Surely, the current boom cycle cannot last forever, but I don’t spot the need for a big correction in another 20 or 30 years when the low birth-rate may start to impact on the market.
TT: What are Chang Hong Construction Co’s (長虹建設) development plans for this year?
Lee: Since its creation in 1973, Chang Hong has focused its business in Greater Taipei, where most people live and work, and it has no intention of shifting this strategy.
New construction projects total NT$20 billion [US$668.89 million] this year, a big jump from last year’s NT$5 billion. Luxury housing projects in the districts of Nankang (南港) and Neihu (內湖) were sold out in April and May respectively. The two projects would generate about NT$10 billion. We also plan to auction an office building later this year that may contribute an extra NT$10 billion.
The planned launches of new housing projects in Linkou (林口) and Yingge (鶯歌) districts in New Taipei City (新北市) will likely have to wait until the fourth quarter or early next year. It takes a longer time than expected to obtain building permits. The delay has nothing to do with the business cycle.
TT: Some developers and construction firms have expanded into the hospitality and retail sectors to cash in on the influx in Chinese tourists, while others have turned to central and southern Taiwan. Is Chang Hong interested in southward expansion or cross-sector investment?
Lee: I don’t like to enter unfamiliar territory. Running tourist hotels is not my forte and nor is investment outside of Greater Taipei. The building industry is old, but still replete with innovation and opportunity. It is equally challenging and satisfying to reinvent for business sectors that I know well.
I’ve heard housing transactions are gaining momentum in central and southern Taiwan. I have no doubt housing prices are catching up there. However, I don’t think they can match Greater Taipei’s pace, which has outperformed both GDP growth and the rate of inflation.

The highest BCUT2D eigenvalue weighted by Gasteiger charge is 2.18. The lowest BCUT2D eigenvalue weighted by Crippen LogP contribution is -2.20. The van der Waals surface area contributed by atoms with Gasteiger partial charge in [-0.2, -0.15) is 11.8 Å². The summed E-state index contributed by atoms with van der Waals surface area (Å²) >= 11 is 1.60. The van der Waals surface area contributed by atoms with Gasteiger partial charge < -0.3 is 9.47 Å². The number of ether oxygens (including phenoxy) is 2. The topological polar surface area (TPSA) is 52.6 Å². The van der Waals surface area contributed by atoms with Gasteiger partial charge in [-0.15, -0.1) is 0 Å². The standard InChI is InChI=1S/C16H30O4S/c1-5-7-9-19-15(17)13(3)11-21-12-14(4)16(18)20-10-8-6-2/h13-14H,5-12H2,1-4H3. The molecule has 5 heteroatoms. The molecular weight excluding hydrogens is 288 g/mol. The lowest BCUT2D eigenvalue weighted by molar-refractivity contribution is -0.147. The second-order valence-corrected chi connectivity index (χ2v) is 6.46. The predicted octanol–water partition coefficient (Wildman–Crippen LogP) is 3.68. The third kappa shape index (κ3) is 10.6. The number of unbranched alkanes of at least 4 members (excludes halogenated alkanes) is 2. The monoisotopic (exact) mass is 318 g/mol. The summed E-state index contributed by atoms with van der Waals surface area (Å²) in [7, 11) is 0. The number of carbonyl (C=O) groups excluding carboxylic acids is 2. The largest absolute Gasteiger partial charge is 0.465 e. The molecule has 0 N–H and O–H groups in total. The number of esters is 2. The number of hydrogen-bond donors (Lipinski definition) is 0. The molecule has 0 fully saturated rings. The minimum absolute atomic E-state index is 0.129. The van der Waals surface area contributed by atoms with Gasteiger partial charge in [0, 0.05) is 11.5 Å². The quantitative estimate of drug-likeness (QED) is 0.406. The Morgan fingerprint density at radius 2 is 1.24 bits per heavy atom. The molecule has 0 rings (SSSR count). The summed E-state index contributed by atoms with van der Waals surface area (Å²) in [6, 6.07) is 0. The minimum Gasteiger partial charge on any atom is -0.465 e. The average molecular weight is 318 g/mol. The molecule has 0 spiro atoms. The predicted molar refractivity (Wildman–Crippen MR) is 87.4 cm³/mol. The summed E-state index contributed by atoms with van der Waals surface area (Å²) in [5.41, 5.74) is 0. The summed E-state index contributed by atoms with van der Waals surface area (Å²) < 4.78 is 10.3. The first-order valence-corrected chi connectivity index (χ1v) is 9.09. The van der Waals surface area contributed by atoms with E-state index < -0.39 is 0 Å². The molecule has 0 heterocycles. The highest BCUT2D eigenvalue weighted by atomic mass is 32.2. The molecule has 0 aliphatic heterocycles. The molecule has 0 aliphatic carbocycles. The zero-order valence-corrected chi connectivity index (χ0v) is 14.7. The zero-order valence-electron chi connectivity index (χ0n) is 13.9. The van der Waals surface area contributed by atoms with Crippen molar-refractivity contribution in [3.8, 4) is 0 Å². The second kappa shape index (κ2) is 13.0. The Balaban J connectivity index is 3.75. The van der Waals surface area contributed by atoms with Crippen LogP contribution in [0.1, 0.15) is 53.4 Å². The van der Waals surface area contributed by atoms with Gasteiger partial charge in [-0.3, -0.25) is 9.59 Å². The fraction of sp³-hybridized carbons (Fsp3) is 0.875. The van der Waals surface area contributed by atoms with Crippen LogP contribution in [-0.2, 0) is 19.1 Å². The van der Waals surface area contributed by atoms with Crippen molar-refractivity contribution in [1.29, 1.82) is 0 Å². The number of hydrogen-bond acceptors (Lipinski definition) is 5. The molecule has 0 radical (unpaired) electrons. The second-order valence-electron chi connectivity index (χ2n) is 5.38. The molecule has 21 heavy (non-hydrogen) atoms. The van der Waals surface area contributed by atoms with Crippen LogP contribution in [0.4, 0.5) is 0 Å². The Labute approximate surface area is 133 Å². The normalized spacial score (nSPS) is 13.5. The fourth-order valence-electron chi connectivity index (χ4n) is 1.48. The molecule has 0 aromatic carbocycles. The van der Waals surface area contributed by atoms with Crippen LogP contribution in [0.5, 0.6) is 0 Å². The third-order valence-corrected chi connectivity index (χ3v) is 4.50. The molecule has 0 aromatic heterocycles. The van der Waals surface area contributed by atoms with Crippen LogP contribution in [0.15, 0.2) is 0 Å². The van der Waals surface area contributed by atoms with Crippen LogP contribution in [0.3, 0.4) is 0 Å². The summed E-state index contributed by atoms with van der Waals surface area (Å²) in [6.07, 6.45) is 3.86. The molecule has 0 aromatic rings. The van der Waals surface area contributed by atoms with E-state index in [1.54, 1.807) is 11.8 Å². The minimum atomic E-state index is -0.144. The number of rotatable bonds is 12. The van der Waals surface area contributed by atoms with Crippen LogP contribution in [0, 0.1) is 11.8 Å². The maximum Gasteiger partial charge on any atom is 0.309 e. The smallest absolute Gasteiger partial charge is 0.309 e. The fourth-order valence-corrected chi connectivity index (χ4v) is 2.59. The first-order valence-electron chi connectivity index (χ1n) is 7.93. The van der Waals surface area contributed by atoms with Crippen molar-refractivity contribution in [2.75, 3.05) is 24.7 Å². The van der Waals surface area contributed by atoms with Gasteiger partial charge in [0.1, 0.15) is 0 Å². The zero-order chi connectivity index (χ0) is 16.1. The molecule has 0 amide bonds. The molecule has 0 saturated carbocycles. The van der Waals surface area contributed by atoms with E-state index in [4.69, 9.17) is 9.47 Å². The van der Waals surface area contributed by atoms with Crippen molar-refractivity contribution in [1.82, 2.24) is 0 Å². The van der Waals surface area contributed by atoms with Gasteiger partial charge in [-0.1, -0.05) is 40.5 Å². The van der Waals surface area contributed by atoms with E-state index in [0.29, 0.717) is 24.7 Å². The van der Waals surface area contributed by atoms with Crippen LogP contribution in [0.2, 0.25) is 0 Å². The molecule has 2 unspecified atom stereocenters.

I think, while real-estate investments in southern Taiwan are generating better returns, they will not be significant enough after factoring in transaction fees, interest expense, inflation and other overheads.
TT: What do you think of the government’s efforts to promote fairness and social justice through tax reforms?
Lee: The business sector is willing to make charitable donations, but it resists heavier tax burdens because taxes do not always benefit disadvantaged groups or enhance corporate image. The government is turning the issue into a war against the rich by proposing capital gains from securities transactions and is likely to do the same with real estate investments later on.
With 80 percent of Taiwanese owning houses, it is not surprising that some own more than one home and also perhaps an expensive home. There will be more resistance if the government seeks to tax properties based on their real prices rather than publicly designated values. The move would affect many people and entails revisions to the Constitution, where land taxes are enshrined.
Hon Hai Precision Industry Co (鴻海精密) chairman Terry Gou (郭台銘) aimed to humor the government when he suggested taxing the nation’s 300 richest people and sparing general stock investors. The government should concentrate on boosting the economy and take steps to allow all to benefit from the growth in GDP.